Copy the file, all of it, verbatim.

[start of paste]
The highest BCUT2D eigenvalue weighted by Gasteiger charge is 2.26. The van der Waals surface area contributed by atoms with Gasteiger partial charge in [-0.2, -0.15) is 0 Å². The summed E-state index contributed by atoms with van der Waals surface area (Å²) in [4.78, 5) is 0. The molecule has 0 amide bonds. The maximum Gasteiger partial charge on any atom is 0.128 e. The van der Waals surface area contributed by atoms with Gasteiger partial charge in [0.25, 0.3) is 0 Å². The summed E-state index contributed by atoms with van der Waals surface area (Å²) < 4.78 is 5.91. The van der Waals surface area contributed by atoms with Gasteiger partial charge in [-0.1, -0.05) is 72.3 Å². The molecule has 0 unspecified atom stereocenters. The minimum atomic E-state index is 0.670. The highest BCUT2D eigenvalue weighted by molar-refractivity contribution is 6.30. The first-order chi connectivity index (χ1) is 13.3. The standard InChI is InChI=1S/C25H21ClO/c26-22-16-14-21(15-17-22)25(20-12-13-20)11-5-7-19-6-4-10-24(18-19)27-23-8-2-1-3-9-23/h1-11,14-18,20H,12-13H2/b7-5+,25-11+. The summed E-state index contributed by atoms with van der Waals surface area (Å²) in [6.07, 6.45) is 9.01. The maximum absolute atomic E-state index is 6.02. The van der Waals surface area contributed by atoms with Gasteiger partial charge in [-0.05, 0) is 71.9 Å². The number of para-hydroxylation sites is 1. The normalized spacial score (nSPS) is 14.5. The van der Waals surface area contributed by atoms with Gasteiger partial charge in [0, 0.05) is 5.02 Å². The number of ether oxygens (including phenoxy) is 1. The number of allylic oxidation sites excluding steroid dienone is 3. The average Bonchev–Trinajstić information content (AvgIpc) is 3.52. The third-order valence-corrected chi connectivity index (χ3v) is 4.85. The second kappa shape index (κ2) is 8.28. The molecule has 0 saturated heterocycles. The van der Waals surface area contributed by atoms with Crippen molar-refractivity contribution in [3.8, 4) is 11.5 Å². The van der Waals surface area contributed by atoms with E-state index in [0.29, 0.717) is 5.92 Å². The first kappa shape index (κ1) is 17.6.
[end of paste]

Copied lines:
The highest BCUT2D eigenvalue weighted by Gasteiger charge is 2.26. The van der Waals surface area contributed by atoms with Gasteiger partial charge in [-0.2, -0.15) is 0 Å². The summed E-state index contributed by atoms with van der Waals surface area (Å²) in [4.78, 5) is 0. The molecule has 0 amide bonds. The maximum Gasteiger partial charge on any atom is 0.128 e. The van der Waals surface area contributed by atoms with Gasteiger partial charge in [0.25, 0.3) is 0 Å². The summed E-state index contributed by atoms with van der Waals surface area (Å²) < 4.78 is 5.91. The van der Waals surface area contributed by atoms with Gasteiger partial charge in [-0.1, -0.05) is 72.3 Å². The molecule has 0 unspecified atom stereocenters. The minimum atomic E-state index is 0.670. The highest BCUT2D eigenvalue weighted by molar-refractivity contribution is 6.30. The first-order chi connectivity index (χ1) is 13.3. The standard InChI is InChI=1S/C25H21ClO/c26-22-16-14-21(15-17-22)25(20-12-13-20)11-5-7-19-6-4-10-24(18-19)27-23-8-2-1-3-9-23/h1-11,14-18,20H,12-13H2/b7-5+,25-11+. The summed E-state index contributed by atoms with van der Waals surface area (Å²) in [6.07, 6.45) is 9.01. The maximum absolute atomic E-state index is 6.02. The van der Waals surface area contributed by atoms with Gasteiger partial charge in [-0.05, 0) is 71.9 Å². The number of para-hydroxylation sites is 1. The normalized spacial score (nSPS) is 14.5. The van der Waals surface area contributed by atoms with Gasteiger partial charge in [0, 0.05) is 5.02 Å². The number of ether oxygens (including phenoxy) is 1. The number of allylic oxidation sites excluding steroid dienone is 3. The average Bonchev–Trinajstić information content (AvgIpc) is 3.52. The third-order valence-corrected chi connectivity index (χ3v) is 4.85. The second kappa shape index (κ2) is 8.28. The molecule has 0 saturated heterocycles. The van der Waals surface area contributed by atoms with Crippen molar-refractivity contribution in [3.8, 4) is 11.5 Å². The van der Waals surface area contributed by atoms with E-state index in [0.29, 0.717) is 5.92 Å². The first kappa shape index (κ1) is 17.6.